Port urges caution on the Bay of Green Bay after weekend rescue

Port of Green Bay warns folks to stay clear of shipping channel on the Bay
Port of Green Bay warns folks to stay clear of shipping channel on the Bay(WBAY)
Published: Jan. 10, 2022 at 5:27 PM CST
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GREEN BAY, Wis. (WBAY) - As Action 2 News first reported on Saturday, some 40 people had to be rescued on the Bay of Green Bay when ice they were fishing on broke away from shore.

Nobody was injured, but Brown County deputies say it’s the latest incident of a recurring issue.

Action 2 News obtained Saturday’s 911 call that began with the operator asking about their condition, “Is it like just kind of floating away slower?”

“Yeah, very slowly but the gap just keeps getting bigger and bigger,” said the 911 caller.

What started as a normal day of ice fishing for 40 people along the East shore of the Bay of Green Bay, turned into a real-life reminder of just how dangerous the ice can be this time of year.

Many of those stranded were not aware the ice was breaking off in the first place.

“We would have stayed a lot longer, but someone called out that something was happening,” said the 911 caller.

On Monday, the Port of Green Bay warned those ice fishing, snowmobiling, or ice boating to stay clear of the shipping channel of the Bay of Green Bay, as barge activity continues for the next few weeks.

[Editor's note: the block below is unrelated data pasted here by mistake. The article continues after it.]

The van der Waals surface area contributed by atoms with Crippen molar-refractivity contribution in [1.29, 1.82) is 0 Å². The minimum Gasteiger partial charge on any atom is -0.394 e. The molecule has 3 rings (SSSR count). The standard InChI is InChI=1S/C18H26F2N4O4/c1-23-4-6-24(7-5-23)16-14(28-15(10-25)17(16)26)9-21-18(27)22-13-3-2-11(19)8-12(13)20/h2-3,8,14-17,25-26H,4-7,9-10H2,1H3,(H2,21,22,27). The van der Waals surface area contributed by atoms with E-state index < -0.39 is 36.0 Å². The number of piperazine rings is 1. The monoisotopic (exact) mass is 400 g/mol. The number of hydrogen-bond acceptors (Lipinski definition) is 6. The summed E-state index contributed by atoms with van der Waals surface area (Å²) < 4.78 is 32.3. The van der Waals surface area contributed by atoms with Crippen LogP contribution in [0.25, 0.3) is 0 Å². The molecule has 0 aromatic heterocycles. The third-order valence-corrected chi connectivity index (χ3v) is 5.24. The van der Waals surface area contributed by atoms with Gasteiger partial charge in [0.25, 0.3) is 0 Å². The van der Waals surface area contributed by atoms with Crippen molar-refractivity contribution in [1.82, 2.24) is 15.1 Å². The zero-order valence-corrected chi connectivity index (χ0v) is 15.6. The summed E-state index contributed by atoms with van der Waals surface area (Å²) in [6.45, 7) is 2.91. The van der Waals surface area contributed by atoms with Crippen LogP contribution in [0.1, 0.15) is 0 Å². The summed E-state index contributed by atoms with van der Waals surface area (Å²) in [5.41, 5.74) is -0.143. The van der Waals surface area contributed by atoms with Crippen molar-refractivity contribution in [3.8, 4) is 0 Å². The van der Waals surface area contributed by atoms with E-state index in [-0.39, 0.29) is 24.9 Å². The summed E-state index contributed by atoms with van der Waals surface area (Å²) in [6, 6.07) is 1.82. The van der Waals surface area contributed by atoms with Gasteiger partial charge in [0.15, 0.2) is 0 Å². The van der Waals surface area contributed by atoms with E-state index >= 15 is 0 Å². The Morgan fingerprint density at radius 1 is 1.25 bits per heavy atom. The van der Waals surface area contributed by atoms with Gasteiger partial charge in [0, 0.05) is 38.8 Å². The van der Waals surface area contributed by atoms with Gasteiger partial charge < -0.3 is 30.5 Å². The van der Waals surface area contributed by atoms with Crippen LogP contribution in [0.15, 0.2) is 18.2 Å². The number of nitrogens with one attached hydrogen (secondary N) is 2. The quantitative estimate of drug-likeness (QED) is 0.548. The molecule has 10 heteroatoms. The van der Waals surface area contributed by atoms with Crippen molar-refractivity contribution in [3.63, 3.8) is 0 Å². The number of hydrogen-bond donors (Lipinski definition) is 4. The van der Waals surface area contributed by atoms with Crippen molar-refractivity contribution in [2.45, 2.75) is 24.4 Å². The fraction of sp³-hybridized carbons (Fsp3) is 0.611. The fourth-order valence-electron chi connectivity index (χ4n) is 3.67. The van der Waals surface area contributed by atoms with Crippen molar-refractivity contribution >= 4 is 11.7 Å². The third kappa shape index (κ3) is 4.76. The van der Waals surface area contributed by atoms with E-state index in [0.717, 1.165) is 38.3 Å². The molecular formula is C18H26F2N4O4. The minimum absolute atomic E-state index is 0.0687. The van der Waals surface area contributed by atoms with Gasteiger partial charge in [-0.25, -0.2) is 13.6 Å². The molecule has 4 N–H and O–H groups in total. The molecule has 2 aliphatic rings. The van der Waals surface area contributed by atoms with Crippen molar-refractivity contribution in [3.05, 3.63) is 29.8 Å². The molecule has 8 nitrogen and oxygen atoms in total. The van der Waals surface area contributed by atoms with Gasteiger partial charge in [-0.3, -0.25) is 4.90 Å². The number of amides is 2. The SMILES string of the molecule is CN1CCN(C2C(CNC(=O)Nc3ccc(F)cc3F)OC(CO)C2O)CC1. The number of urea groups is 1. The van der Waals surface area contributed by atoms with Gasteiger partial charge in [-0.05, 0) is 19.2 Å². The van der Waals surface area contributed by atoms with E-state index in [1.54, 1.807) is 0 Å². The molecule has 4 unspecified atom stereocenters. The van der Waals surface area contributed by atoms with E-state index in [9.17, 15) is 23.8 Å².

In the last five or six years, the Port extended shipping until significant ice forms and keeps ships from passing through.

“It’s related to the port’s ability to handle petroleum products through the winter months, you know it’s a key piece to our supply chain and important to the economy in Northeastern Wisconsin,” said Dean Haen, Director for the Port of Green Bay.

The Port says they see ice rescues about once a year, occurring mostly in March or April, but this most recent incident was the first one to happen in January since they extended shipping.

As Action 2 News reported, authorities believe a barge traveling through the Bay may have led to the ‘destabilization of the ice’ before it actually broke off from the shore.

But Haen blames high weekend winds. He also confirms there are no ice-breaking operations happening on the Bay right now.

”They’re moving through what little ice is there on their own. So a ship is able to break 6 to 8 inches of ice on their own,” said Haen.

Port officials are making sure fishing clubs, bait shops, gas stations, and snowmobile clubs are aware of the barges coming through this month.

To see the current arrivals in the Port of Green Bay, click here.

To track shipping movements on Boat Nerd, click here.

To check out where ships are at all times on Marine Traffic, click here.

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